Visit, Board, Search, and Seizure (VBSS) operations are maritime boarding actions, typically to rescue hostages or to seize control over a vessel/platform (source: VBSS training and tactics focus on close quarters battle (CQB) (source: The items on this page come from the very beginnings of VBSS in the 1980’s when specialized equipment for CQB was not commonly available, so operators would sometimes improvise their own from existing items, with the help of unit riggers, personnel responsible for packing and maintaining parachutes who would have had access to sufficiently powerful sewing machines and material to make these items (source:

A UDT life preserver was often worn with these items.


Other examples of rigger-modified SEAL vests can be seen here:

These vests were largely replaced by modular American Body Armor (ABA, CAGE code active from 5/25/1983 – 3/28/2001, source: manufactured vests by the 1990’s (source: usage photos at bottom of page).

Magazine Pouches:

Magazine pouches were originally leg panels that have been sewn to the vest. The belt loops can still be felt through the vest material.


1984 dated buckles. These likely came from the leg panels that were sewn to the vest. The 1984 date means that either ABA or Elevated Urban Operations (EUO) could have manufactured the magazine pouches since both were active at the time, and EUO manufactured some items for ABA (sources:,


Grommets have unknown usage. They are not likely used for cable routing since there are no internal pockets and the radio pouch is on the back.


ERDL material on inside has unknown source and usage. It is likely not a document pocket since the bottom was never closed. Material is a heavy sateen like what was used for M65 jackets.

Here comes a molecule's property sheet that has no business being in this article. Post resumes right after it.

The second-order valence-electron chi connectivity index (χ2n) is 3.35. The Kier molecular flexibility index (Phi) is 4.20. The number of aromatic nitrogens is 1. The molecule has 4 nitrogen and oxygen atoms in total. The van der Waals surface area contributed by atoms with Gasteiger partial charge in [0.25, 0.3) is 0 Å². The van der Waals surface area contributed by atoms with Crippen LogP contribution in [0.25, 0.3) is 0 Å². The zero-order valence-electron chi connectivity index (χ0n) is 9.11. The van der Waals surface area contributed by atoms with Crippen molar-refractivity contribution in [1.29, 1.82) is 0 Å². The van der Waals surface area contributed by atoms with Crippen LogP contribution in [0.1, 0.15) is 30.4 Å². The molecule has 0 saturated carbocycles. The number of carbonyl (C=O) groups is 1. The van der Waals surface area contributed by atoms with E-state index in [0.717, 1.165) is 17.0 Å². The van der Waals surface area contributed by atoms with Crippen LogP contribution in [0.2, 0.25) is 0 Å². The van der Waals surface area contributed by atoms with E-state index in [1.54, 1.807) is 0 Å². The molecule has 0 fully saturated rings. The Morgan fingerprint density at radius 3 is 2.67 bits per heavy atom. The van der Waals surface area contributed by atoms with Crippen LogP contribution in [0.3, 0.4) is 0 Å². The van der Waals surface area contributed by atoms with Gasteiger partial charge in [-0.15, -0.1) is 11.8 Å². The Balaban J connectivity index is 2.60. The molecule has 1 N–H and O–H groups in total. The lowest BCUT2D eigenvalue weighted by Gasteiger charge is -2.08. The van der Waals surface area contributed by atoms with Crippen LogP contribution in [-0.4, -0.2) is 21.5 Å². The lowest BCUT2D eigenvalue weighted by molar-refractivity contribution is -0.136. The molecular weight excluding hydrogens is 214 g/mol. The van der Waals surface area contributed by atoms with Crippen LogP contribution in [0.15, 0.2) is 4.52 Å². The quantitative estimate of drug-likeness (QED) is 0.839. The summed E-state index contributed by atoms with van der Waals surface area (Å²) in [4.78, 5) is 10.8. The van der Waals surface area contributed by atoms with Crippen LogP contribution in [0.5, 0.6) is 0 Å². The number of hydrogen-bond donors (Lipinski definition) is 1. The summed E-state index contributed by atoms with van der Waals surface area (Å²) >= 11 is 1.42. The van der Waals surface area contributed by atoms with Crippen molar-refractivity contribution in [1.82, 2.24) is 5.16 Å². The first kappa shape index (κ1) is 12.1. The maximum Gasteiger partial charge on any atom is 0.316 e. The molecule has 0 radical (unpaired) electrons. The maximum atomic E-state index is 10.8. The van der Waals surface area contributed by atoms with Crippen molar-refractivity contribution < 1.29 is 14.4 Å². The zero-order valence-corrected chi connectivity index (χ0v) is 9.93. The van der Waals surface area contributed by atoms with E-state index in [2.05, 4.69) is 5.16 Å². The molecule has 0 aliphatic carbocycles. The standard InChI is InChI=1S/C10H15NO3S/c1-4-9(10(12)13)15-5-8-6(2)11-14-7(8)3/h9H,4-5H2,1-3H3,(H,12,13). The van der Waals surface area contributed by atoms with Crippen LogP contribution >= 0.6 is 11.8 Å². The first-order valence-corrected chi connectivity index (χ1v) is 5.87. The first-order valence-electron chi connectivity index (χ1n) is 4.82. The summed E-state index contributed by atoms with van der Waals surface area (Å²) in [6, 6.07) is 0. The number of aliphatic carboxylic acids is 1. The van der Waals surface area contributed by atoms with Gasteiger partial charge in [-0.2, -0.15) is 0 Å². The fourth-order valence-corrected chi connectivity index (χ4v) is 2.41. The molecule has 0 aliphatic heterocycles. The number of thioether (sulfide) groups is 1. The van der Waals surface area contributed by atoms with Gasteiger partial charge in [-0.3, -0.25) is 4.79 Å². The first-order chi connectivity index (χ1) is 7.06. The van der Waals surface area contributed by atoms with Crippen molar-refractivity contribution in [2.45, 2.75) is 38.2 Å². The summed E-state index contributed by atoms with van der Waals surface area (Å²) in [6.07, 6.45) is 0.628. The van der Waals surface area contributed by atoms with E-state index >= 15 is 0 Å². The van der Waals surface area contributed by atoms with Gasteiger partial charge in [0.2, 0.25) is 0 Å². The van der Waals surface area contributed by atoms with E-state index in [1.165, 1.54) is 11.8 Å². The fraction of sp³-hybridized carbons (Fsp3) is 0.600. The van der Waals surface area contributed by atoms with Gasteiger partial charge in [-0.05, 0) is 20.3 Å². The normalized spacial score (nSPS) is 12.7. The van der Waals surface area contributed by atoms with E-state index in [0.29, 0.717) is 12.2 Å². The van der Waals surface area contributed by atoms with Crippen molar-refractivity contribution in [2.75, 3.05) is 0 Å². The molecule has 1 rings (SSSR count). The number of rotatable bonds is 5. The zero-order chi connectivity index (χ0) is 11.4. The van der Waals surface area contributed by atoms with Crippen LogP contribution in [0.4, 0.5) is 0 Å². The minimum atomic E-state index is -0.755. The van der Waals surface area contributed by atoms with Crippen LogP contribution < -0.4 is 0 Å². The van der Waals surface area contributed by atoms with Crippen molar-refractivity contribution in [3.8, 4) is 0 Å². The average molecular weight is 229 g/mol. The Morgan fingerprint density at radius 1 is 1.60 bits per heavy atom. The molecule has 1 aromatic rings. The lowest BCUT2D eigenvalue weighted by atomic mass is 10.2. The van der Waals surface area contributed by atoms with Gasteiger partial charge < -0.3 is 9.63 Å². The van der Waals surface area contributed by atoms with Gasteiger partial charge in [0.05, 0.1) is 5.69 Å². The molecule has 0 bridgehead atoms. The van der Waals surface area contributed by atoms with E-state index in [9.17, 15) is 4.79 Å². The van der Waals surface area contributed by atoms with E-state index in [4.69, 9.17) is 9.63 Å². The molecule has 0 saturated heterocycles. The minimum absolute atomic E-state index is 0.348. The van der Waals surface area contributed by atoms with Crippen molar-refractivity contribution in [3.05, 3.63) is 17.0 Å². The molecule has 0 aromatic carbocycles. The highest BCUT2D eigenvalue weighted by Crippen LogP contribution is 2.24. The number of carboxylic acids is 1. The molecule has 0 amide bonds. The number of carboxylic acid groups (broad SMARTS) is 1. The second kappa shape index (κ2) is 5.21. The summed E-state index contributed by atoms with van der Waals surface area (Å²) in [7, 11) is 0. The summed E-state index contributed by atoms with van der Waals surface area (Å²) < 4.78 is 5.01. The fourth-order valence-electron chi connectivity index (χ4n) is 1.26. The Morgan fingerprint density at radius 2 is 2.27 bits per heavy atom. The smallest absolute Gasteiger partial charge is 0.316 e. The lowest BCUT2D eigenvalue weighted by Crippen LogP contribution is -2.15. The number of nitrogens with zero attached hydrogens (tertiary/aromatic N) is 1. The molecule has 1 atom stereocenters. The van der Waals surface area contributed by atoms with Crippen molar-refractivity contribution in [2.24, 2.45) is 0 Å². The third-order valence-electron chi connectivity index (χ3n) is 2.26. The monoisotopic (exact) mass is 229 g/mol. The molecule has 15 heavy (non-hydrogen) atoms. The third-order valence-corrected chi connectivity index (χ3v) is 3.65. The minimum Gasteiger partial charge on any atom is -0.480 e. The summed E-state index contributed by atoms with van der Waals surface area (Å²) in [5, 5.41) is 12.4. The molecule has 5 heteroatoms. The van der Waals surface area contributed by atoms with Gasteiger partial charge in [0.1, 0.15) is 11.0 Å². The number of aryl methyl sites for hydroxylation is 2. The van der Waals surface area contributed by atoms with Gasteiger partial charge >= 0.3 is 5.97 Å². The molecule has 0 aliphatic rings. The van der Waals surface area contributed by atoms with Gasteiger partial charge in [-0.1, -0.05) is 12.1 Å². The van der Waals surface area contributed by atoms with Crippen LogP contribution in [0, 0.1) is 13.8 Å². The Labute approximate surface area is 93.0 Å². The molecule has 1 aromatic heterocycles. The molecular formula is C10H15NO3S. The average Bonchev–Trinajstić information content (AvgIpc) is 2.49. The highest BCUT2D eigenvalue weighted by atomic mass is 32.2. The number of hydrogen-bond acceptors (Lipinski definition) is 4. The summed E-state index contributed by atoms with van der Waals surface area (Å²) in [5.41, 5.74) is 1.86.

Base vest was a grenadier’s vest, meant to hold 40mm grenade launcher shells.

Radio Pouch:

The back radio pouch is made from padded synthetic material, likely from a sleeping bag. The padding is synthetic polymer, as confirmed by a burn test that also produced a foul odor.

Waist Pouch:

The velcro strap is long enough to go around the waist. There are no belt loops anywhere on the pouch. Like the other items on this page, the pouch appears to be hand-made by a rigger. The base material appears to be cotton canvas, likely from a sea bag.




No drain holes.


Waist Strap:


Loop Adjustment Cinches:



Strap Tips:

Usage Photos:

The photos shown below include a variety of modified vests. Some use an SRU-21P survival vest as a base. Some SEALs in the pictures are also wearing the MP-5 magazine leg panels that were sewn to the vests.

USMC Force Reconnaissance Training (1986):

USMC Force Reconnaissance is also trained in VBSS. The Recon Marines in the photos are wearing carrier flight deck helmets and the SEALs they are training with are wearing ProTecs (source: Their vests seem to be similar to the one here:

Iran Ajr Incident (1987):

Gulf War 1 (Operation Desert Storm, 1991):

It is possible these photos were taken just before the start of hostilities, although all online records indicate February or March 1, 1991. Similar slings to the one on this page are also seen in some of the photos. The photos also show modified vests being used contemporarily with ABA modular vests.

Chicago Air and Water Show (July 29, 1991):

July 29, 1991: Chief Sonar Technician (Surface) Bob Tanenholz signs autographs for fans at the 1991 Chicago Air and Water Show. The event features parachuting and beach assault performances by Navy Sea-Air-Land (SEAL) team members as well as demonstrations by Navy fighter aircraft (from, source for date:

Mid-1990’s Training:

Date is possibly 1995 (source: